The buyout will make Citrix a private venture and address its debt after reporting a 1 percent decrease in annual revenue at the end of 2021. Reports of the deal have been in the news for quite some time, despite Citrix acquiring Wrike last year to further support hybrid work models for its clients.

Why it’s Important

At the start of the pandemic, demand for Citrix’s digital workspace solutions increased to allow secure access to corporate information systems through web traffic isolation, as well as remote access to devices in physical offices for employees on a work-from-home setup. However, there have been concerns that Citrix has not been at the forefront of innovation in the last few years.

The acquisition has the potential to provide Citrix with an opportunity to invest in new features now that its Desktop-as-a-Service tool competitors (Azure Virtual Desktop, Amazon Workspaces and VMWare Horizon DaaS Platform) have outperformed the Florida-based virtualisation tech company.  

However, history of previous acquisitions suggests that that potential will only be partially realised, if at all. IBRS has observed that among venture capital firms that have bought tech companies, users should not expect any new features to be released any time soon since private equity managers often prioritise profitability on existing customers using the same range of products. 

Conversely, with Citrix being consolidated with TIBCO, there is an opportunity to repackage the brand, add sophisticated integration and workflow capabilities to an existing market that’s maturing.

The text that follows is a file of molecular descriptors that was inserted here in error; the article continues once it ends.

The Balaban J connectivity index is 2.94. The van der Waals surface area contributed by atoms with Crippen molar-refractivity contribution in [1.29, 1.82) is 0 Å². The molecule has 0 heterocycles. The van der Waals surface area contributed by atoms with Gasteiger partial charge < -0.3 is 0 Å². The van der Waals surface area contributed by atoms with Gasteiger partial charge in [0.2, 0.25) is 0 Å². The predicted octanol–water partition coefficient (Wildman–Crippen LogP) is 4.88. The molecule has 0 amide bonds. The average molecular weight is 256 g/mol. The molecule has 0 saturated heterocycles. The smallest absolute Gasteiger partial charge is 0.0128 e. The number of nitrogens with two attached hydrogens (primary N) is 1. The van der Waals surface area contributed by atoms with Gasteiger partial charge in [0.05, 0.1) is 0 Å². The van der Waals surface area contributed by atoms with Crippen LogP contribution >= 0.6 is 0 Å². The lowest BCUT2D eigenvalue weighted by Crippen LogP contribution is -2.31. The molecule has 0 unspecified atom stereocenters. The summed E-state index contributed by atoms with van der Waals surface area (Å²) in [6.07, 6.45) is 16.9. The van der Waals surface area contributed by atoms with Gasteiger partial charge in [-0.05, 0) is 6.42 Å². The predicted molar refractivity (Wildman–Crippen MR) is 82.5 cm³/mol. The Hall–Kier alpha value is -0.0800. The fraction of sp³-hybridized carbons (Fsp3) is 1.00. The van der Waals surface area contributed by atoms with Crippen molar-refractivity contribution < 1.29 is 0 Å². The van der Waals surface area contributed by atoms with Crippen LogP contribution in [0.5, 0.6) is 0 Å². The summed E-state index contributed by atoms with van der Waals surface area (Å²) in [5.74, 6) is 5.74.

In the near term (2-3 years), IBRS does not expect much direct impact on current clients.

Who’s impacted

  • CIO
  • Desktop / EUC teams
  • Business stakeholders dealing with workforce management and project delivery

What’s Next?

Since many organisations have adopted digital workspace architectures (as opposed to end user computing architectures), they should review their current service contracts that may be impacted by mergers and acquisitions in relation to workspace technologies. One strategy is to centralise vendor management activities and develop a set of governance policies. 

IBRS also recommends organisations running Citrix review the papers below, and then schedule a consultation session with IBRS to identify the next best courses of action for their enterprise.

Related IBRS Advisory

1. Mergers & acquisitions require federated service providers governance

2.Running IT-as-a-Service Part 46: Mergers and acquisitions impact on service contracts

Conclusion: